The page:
The Crown has opted to file a preferred indictment against a Halifax man accused of breaking into a Halifax residence in June and raping the female occupant.
The move, announced Oct. 15 in Halifax provincial court, means Sem Paul Obed will proceed directly to trial in Nova Scotia Supreme Court on six charges — break and enter, choking to overcome resistance, aggravated sexual assault, uttering threats and two counts of breaching a peace bond.
Obed, 47, has an extensive criminal record going back to the 1980s that includes multiple convictions for sexual assault.
Judge Michael Sherar ordered Obed to appear in Supreme Court in Halifax on Oct. 25 to begin setting dates for a jury trial.
Obed appeared in court by video link from the Northeast Nova Scotia Correctional Facility in Pictou County. It was the eighth time the case has been in court since his arrest.
Prosecutor Sean Mccarroll said the preferred, or direct, indictment allows the Crown to expedite the legal process.
“Given the nature of the charges and given the number of appearances we’ve had thus far, the Crown decided that we wanted to see this matter move forward as quickly as we can,” Mccarroll told reporters.
The Crown prosecutor said he and colleague Carla Ball will consider trying to have Obed declared a dangerous offender if he’s convicted.
“We’re well aware of Mr. Obed’s record, so a dangerous offender (designation) is something that we’re looking at,” Mccarroll said.
“At this stage, the focus is on the trial itself. The first step is to prove the offences for which he’s charged, and that’s our focus right now.”
Police received a report June 1 at 11:50 a.m. that a man had entered a dwelling in the 6000 block of Cunard Street, near the Halifax Common, and sexually assaulted a woman before fleeing.
Obed was arrested late that afternoon at his residence on Mcfatridge Road.
Obed was considered a high risk to reoffend in a sexual and violent manner when he was released from prison and took up residence in Halifax in August 2014, police said in a public notification at the time.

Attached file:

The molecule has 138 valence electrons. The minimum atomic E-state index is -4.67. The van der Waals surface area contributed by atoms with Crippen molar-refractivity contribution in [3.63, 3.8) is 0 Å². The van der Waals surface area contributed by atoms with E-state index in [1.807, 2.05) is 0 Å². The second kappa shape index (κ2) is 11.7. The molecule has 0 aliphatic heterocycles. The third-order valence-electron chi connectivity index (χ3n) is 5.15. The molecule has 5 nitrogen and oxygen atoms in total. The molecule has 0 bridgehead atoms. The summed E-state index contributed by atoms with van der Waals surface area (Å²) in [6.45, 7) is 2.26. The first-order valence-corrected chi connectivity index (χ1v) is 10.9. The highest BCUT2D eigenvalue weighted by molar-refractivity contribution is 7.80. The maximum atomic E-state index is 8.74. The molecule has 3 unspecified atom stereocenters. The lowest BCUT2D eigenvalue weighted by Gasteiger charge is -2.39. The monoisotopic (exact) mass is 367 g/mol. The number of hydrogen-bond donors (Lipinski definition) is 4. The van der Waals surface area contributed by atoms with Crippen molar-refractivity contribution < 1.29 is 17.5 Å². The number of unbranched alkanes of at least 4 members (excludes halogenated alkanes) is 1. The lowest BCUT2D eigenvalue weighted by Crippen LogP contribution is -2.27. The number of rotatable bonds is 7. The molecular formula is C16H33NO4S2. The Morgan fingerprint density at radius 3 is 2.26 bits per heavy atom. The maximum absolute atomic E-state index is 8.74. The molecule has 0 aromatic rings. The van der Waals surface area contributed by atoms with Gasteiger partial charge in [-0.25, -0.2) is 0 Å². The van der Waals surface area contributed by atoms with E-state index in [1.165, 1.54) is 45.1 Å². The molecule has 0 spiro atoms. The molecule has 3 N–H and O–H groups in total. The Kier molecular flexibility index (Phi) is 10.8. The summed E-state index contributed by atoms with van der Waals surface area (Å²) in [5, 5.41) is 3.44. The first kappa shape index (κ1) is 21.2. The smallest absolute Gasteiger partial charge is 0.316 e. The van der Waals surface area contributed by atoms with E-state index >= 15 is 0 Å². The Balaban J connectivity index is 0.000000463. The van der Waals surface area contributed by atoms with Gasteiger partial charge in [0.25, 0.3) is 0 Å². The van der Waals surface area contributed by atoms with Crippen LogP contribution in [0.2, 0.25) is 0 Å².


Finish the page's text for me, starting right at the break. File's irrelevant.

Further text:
In that advisory, police said Obed’s record included convictions for attempted murder, sexual assault, aggravated assault, assault causing bodily harm and assault with a weapon.
Police had also issued a highrisk offender notification in November 1999 after Obed, a native of Happy Valley-goose Bay, was released from a New Brunswick prison and headed to Halifax. Obed had served every day of a 70-month sentence for attempted murder, sexual assault, aggravated assault, possession of a weapon, and break and enter. At the time, his record included four violent attacks on women.
In 2000, a Halifax provincial court judge dismissed a Crown application to place Obed on a one-year peace bond, saying there was no “present fear” that he would cause a serious personal injury. The Crown appealed, but a Supreme Court judge upheld the lower court’s decision.
Obed was later charged with sexually assaulting a woman at his Halifax apartment in June 2005.
He was subsequently charged with a September 2006 sexual assault in Happy Valley-goose Bay and five counts of sexual assault against a male inmate at the Labrador Correctional Centre in 2007.
The Crown obtained a twoyear peace bond against Obed in Dartmouth provincial court in August 2016. The current charges allege he breached that bond by failing to keep the peace and be of good behaviour and by consuming, purchasing or possessing alcohol or drugs.